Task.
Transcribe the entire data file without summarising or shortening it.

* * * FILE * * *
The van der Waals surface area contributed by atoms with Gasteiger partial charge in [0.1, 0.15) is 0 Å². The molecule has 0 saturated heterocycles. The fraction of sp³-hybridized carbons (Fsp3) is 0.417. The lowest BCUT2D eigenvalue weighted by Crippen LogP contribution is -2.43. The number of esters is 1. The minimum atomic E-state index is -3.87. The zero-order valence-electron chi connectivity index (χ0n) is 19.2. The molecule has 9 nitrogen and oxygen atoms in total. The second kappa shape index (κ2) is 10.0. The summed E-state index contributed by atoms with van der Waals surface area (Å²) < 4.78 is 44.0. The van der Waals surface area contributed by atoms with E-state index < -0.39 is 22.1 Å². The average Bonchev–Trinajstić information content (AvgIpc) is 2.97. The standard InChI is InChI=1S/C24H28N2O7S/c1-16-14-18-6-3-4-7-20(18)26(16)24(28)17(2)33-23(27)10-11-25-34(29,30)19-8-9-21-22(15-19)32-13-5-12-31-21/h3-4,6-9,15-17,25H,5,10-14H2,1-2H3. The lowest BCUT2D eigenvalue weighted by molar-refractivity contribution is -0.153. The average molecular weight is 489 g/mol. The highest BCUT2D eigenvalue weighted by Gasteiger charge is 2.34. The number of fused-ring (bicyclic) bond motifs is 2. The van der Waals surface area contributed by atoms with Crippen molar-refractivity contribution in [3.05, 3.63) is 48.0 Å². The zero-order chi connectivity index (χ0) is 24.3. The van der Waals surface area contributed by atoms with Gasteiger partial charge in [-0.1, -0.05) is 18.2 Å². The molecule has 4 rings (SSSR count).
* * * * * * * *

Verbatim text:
The van der Waals surface area contributed by atoms with Gasteiger partial charge in [0.1, 0.15) is 0 Å². The molecule has 0 saturated heterocycles. The fraction of sp³-hybridized carbons (Fsp3) is 0.417. The lowest BCUT2D eigenvalue weighted by Crippen LogP contribution is -2.43. The number of esters is 1. The minimum atomic E-state index is -3.87. The zero-order valence-electron chi connectivity index (χ0n) is 19.2. The molecule has 9 nitrogen and oxygen atoms in total. The second kappa shape index (κ2) is 10.0. The summed E-state index contributed by atoms with van der Waals surface area (Å²) < 4.78 is 44.0. The van der Waals surface area contributed by atoms with E-state index < -0.39 is 22.1 Å². The average Bonchev–Trinajstić information content (AvgIpc) is 2.97. The standard InChI is InChI=1S/C24H28N2O7S/c1-16-14-18-6-3-4-7-20(18)26(16)24(28)17(2)33-23(27)10-11-25-34(29,30)19-8-9-21-22(15-19)32-13-5-12-31-21/h3-4,6-9,15-17,25H,5,10-14H2,1-2H3. The lowest BCUT2D eigenvalue weighted by molar-refractivity contribution is -0.153. The average molecular weight is 489 g/mol. The highest BCUT2D eigenvalue weighted by Gasteiger charge is 2.34. The number of fused-ring (bicyclic) bond motifs is 2. The van der Waals surface area contributed by atoms with Crippen molar-refractivity contribution in [3.05, 3.63) is 48.0 Å². The zero-order chi connectivity index (χ0) is 24.3. The van der Waals surface area contributed by atoms with Gasteiger partial charge in [-0.1, -0.05) is 18.2 Å². The molecule has 4 rings (SSSR count).